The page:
totally contradict myself share the exception to this rule). And hell, ingredients are too expensive to be wasting on so rookie a mistake as bad measuring.
So let’s say I’ve convinced you that weight is the way to go…but then you look at your dozens of cookbooks using volume measurement, and you think, “Oh hell no.” Don’t fret, all is not lost; you can convert any volume-measured recipe into a weight-measured recipe and vice versa, but you didn’t hear that from me!
But here’s the tricky part: let’s say you have a professional baking recipe that calls for 250 grams of brown sugar. Well, your handy-dandy google-converter tells you that 250g is about a cup’s worth. But…like I mentioned in the example above, what if your recipe called for 250g of feathers? You’ll have much more than a cup of feathers. And I’m pretty sure that you may not have a baking recipe in your hands if you’re cooking with feathers…but that’s neither here nor there.
This is the reason why converting volume to weight arbitrarily doesn’t work. Weight doesn’t always amount to volume. Packed brown sugar is heavier than white sugar. Sprinkles take up more volume than raisins even though you might have 200g of both. From the other perspective, a cup of whipped cream will not weigh the same as a cup of unwhipped heavy cream.
If you are going to use a conversion chart and you’re desperate, another option is this chart, which gives you the weight charts for common baking ingredients.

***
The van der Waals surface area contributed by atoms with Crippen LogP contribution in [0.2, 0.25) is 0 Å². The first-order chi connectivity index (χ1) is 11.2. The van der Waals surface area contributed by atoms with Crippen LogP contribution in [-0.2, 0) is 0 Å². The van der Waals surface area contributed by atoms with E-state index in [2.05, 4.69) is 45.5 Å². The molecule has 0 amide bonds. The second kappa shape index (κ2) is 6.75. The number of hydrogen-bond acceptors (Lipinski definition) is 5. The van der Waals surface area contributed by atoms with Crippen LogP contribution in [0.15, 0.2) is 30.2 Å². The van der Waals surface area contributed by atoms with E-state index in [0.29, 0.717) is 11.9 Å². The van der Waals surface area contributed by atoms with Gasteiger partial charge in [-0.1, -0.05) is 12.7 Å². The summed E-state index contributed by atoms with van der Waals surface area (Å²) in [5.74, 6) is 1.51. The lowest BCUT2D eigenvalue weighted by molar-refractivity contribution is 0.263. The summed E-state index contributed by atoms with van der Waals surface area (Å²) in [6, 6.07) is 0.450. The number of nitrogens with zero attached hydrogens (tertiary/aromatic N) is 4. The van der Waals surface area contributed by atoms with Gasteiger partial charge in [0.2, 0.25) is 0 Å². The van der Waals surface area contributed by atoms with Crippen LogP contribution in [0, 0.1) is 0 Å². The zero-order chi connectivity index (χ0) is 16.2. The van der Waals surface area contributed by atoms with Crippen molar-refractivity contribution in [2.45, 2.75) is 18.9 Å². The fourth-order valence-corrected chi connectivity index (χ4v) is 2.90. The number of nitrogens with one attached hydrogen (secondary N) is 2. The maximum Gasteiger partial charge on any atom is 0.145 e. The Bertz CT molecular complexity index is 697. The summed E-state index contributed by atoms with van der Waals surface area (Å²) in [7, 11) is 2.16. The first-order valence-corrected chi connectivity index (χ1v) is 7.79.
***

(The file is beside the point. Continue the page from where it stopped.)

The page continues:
Another (somewhat obsessive but perfectly viable) option, if you are still not getting the results you want with your recipes and you think your measurements may be off, weigh everything in your pantry. Write your own measurements down in a little book and keep them handy when baking so you truly understand not only weight-to-volume conversion, but also that the brands you buy may be different than the standard. Think all flours are the same? Think again. Different varietals of wheat and different milling processes can have a significant impact on volume. Even one brand of boxed kosher salt weighs differently cup for cup than another.
If you’re once again feeling the “oh hell no” overcome you, then may I recommend a shortcut? I’d check out this site from King Arthur Flour which has done much of the work in pre-measuring the standard averages for a number of baking ingredients. Granted, KAF uses their own flour and products for many of these weight averages (duh), but it’s a start! In general, the KAF website is a fantastic resource for those kitchen enthusiasts who really want to understand the mechanics behind baking.
My last word on the subject: in the mainstream professional baking world, all recipes are written by weight. This is to ensure accuracy and consistency. That being said, I BEG OF YOU to go out and buy yourself a handy-dandy digital kitchen scale. You can usually get a digital scale that will weigh up to 5 lbs for about $20-25, and up to 12 lbs for $30-35. Anything more expensive than that is starting to get into “institutional-use” territory, and is usually unnecessary.
Ok, enough of this subject; I’m boring even myself. Just stick by these words, and you’ll be on your way to becoming an at-home-pro-baking-god(dess)! Enjoy!